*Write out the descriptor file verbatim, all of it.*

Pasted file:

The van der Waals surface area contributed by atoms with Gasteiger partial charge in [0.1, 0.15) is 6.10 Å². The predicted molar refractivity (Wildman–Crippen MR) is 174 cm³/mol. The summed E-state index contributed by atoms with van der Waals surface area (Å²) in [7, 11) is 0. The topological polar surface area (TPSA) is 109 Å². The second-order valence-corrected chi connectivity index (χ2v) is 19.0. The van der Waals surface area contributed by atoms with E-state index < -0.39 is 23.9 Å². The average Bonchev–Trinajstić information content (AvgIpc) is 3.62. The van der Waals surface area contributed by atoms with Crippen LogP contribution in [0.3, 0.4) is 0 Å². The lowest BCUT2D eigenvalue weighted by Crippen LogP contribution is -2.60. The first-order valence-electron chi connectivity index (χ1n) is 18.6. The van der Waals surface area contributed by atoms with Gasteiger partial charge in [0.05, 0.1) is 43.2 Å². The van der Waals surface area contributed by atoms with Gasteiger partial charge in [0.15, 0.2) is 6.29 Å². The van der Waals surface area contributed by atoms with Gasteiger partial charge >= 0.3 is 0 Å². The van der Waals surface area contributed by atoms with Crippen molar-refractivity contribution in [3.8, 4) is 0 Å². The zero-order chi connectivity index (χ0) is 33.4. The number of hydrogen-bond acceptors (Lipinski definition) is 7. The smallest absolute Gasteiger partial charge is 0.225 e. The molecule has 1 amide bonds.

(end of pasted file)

The van der Waals surface area contributed by atoms with Gasteiger partial charge in [0.1, 0.15) is 6.10 Å². The predicted molar refractivity (Wildman–Crippen MR) is 174 cm³/mol. The summed E-state index contributed by atoms with van der Waals surface area (Å²) in [7, 11) is 0. The topological polar surface area (TPSA) is 109 Å². The second-order valence-corrected chi connectivity index (χ2v) is 19.0. The van der Waals surface area contributed by atoms with E-state index < -0.39 is 23.9 Å². The average Bonchev–Trinajstić information content (AvgIpc) is 3.62. The van der Waals surface area contributed by atoms with Crippen LogP contribution in [0.3, 0.4) is 0 Å². The lowest BCUT2D eigenvalue weighted by Crippen LogP contribution is -2.60. The first-order valence-electron chi connectivity index (χ1n) is 18.6. The van der Waals surface area contributed by atoms with Gasteiger partial charge in [0.05, 0.1) is 43.2 Å². The van der Waals surface area contributed by atoms with Gasteiger partial charge in [0.15, 0.2) is 6.29 Å². The van der Waals surface area contributed by atoms with Gasteiger partial charge >= 0.3 is 0 Å². The van der Waals surface area contributed by atoms with Crippen molar-refractivity contribution in [3.8, 4) is 0 Å². The zero-order chi connectivity index (χ0) is 33.4. The number of hydrogen-bond acceptors (Lipinski definition) is 7. The smallest absolute Gasteiger partial charge is 0.225 e. The molecule has 1 amide bonds.